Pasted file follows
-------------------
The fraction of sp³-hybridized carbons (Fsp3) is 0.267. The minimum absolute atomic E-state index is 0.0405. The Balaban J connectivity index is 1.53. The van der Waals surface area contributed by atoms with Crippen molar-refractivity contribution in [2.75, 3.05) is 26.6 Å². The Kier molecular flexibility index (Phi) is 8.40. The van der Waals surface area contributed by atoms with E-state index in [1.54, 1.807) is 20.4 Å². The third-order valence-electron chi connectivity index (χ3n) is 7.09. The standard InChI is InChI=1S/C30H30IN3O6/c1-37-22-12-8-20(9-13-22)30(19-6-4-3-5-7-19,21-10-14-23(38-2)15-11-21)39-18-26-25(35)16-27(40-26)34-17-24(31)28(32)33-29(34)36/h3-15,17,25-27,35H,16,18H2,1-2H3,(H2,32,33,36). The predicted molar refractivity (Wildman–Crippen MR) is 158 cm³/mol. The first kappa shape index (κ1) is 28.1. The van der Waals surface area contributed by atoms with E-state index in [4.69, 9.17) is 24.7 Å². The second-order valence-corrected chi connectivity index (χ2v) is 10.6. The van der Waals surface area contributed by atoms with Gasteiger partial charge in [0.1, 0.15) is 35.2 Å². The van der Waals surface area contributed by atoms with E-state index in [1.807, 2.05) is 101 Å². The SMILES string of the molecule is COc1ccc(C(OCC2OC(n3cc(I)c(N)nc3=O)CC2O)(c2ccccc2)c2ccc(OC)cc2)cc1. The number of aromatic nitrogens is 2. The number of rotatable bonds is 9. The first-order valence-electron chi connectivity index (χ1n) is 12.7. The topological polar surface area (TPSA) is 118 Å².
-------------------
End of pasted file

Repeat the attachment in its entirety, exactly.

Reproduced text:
The fraction of sp³-hybridized carbons (Fsp3) is 0.267. The minimum absolute atomic E-state index is 0.0405. The Balaban J connectivity index is 1.53. The van der Waals surface area contributed by atoms with Crippen molar-refractivity contribution in [2.75, 3.05) is 26.6 Å². The Kier molecular flexibility index (Phi) is 8.40. The van der Waals surface area contributed by atoms with E-state index in [1.54, 1.807) is 20.4 Å². The third-order valence-electron chi connectivity index (χ3n) is 7.09. The standard InChI is InChI=1S/C30H30IN3O6/c1-37-22-12-8-20(9-13-22)30(19-6-4-3-5-7-19,21-10-14-23(38-2)15-11-21)39-18-26-25(35)16-27(40-26)34-17-24(31)28(32)33-29(34)36/h3-15,17,25-27,35H,16,18H2,1-2H3,(H2,32,33,36). The predicted molar refractivity (Wildman–Crippen MR) is 158 cm³/mol. The first kappa shape index (κ1) is 28.1. The van der Waals surface area contributed by atoms with E-state index in [4.69, 9.17) is 24.7 Å². The second-order valence-corrected chi connectivity index (χ2v) is 10.6. The van der Waals surface area contributed by atoms with Gasteiger partial charge in [0.1, 0.15) is 35.2 Å². The van der Waals surface area contributed by atoms with E-state index in [1.807, 2.05) is 101 Å². The SMILES string of the molecule is COc1ccc(C(OCC2OC(n3cc(I)c(N)nc3=O)CC2O)(c2ccccc2)c2ccc(OC)cc2)cc1. The number of aromatic nitrogens is 2. The number of rotatable bonds is 9. The first-order valence-electron chi connectivity index (χ1n) is 12.7. The topological polar surface area (TPSA) is 118 Å².